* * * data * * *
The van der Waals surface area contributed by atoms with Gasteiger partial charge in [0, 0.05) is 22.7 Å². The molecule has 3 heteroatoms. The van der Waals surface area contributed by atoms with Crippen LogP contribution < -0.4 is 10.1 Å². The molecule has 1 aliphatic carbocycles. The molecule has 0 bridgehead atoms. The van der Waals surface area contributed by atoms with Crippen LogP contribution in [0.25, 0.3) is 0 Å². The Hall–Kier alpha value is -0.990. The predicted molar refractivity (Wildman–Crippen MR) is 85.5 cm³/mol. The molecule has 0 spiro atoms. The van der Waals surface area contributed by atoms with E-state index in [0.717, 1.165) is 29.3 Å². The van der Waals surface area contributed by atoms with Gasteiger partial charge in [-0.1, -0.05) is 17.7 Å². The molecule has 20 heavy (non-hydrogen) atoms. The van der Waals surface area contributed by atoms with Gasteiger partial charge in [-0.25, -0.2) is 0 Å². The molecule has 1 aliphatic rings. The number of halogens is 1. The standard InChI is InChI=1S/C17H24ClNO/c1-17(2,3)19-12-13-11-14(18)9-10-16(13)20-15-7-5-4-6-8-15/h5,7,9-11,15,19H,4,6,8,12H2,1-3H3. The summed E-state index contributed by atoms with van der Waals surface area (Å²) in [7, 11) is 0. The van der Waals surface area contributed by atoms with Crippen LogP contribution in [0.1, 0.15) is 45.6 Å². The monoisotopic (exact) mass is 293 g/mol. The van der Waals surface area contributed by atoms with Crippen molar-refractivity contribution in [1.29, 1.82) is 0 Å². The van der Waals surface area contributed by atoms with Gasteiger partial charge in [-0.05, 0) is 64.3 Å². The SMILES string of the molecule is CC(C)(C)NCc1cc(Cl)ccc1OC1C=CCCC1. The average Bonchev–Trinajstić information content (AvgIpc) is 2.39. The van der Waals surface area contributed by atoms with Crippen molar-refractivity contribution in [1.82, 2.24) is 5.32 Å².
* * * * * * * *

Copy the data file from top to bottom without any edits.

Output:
The van der Waals surface area contributed by atoms with Gasteiger partial charge in [0, 0.05) is 22.7 Å². The molecule has 3 heteroatoms. The van der Waals surface area contributed by atoms with Crippen LogP contribution < -0.4 is 10.1 Å². The molecule has 1 aliphatic carbocycles. The molecule has 0 bridgehead atoms. The van der Waals surface area contributed by atoms with Crippen LogP contribution in [0.25, 0.3) is 0 Å². The Hall–Kier alpha value is -0.990. The predicted molar refractivity (Wildman–Crippen MR) is 85.5 cm³/mol. The molecule has 0 spiro atoms. The van der Waals surface area contributed by atoms with E-state index in [0.717, 1.165) is 29.3 Å². The van der Waals surface area contributed by atoms with Gasteiger partial charge in [-0.1, -0.05) is 17.7 Å². The molecule has 20 heavy (non-hydrogen) atoms. The van der Waals surface area contributed by atoms with Gasteiger partial charge in [-0.25, -0.2) is 0 Å². The molecule has 1 aliphatic rings. The number of halogens is 1. The standard InChI is InChI=1S/C17H24ClNO/c1-17(2,3)19-12-13-11-14(18)9-10-16(13)20-15-7-5-4-6-8-15/h5,7,9-11,15,19H,4,6,8,12H2,1-3H3. The summed E-state index contributed by atoms with van der Waals surface area (Å²) in [7, 11) is 0. The van der Waals surface area contributed by atoms with Crippen LogP contribution in [0.1, 0.15) is 45.6 Å². The monoisotopic (exact) mass is 293 g/mol. The van der Waals surface area contributed by atoms with Crippen molar-refractivity contribution in [1.29, 1.82) is 0 Å². The van der Waals surface area contributed by atoms with Gasteiger partial charge in [-0.05, 0) is 64.3 Å². The SMILES string of the molecule is CC(C)(C)NCc1cc(Cl)ccc1OC1C=CCCC1. The average Bonchev–Trinajstić information content (AvgIpc) is 2.39. The van der Waals surface area contributed by atoms with Crippen molar-refractivity contribution in [1.82, 2.24) is 5.32 Å².